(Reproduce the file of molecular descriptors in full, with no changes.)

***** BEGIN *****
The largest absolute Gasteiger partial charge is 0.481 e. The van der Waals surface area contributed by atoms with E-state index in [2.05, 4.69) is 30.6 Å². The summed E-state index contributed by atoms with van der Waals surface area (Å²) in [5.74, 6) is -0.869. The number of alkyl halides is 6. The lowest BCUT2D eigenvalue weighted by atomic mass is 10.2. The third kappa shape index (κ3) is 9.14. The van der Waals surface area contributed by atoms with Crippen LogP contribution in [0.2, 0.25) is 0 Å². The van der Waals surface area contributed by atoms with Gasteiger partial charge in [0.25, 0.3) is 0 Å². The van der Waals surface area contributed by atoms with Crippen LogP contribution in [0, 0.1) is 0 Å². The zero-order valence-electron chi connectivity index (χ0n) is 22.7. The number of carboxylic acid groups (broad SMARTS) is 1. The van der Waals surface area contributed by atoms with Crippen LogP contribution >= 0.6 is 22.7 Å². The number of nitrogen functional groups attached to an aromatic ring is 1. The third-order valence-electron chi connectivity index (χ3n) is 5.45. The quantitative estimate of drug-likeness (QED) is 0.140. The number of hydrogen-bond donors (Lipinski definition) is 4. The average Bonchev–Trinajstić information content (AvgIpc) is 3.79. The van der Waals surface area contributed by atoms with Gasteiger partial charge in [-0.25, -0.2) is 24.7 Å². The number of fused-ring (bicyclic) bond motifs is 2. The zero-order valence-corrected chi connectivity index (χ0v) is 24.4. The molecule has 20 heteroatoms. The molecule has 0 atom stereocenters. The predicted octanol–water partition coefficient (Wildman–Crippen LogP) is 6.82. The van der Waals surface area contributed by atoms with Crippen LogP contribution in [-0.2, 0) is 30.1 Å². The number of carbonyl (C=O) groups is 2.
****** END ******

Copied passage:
The largest absolute Gasteiger partial charge is 0.481 e. The van der Waals surface area contributed by atoms with E-state index in [2.05, 4.69) is 30.6 Å². The summed E-state index contributed by atoms with van der Waals surface area (Å²) in [5.74, 6) is -0.869. The number of alkyl halides is 6. The lowest BCUT2D eigenvalue weighted by atomic mass is 10.2. The third kappa shape index (κ3) is 9.14. The van der Waals surface area contributed by atoms with Crippen LogP contribution in [0.2, 0.25) is 0 Å². The van der Waals surface area contributed by atoms with Gasteiger partial charge in [0.25, 0.3) is 0 Å². The van der Waals surface area contributed by atoms with Crippen LogP contribution in [0, 0.1) is 0 Å². The zero-order valence-electron chi connectivity index (χ0n) is 22.7. The number of carboxylic acid groups (broad SMARTS) is 1. The van der Waals surface area contributed by atoms with Crippen LogP contribution >= 0.6 is 22.7 Å². The number of nitrogen functional groups attached to an aromatic ring is 1. The third-order valence-electron chi connectivity index (χ3n) is 5.45. The quantitative estimate of drug-likeness (QED) is 0.140. The number of hydrogen-bond donors (Lipinski definition) is 4. The average Bonchev–Trinajstić information content (AvgIpc) is 3.79. The van der Waals surface area contributed by atoms with Gasteiger partial charge in [-0.25, -0.2) is 24.7 Å². The number of fused-ring (bicyclic) bond motifs is 2. The zero-order valence-corrected chi connectivity index (χ0v) is 24.4. The molecule has 20 heteroatoms. The molecule has 0 atom stereocenters. The predicted octanol–water partition coefficient (Wildman–Crippen LogP) is 6.82. The van der Waals surface area contributed by atoms with Crippen LogP contribution in [-0.2, 0) is 30.1 Å². The number of carbonyl (C=O) groups is 2.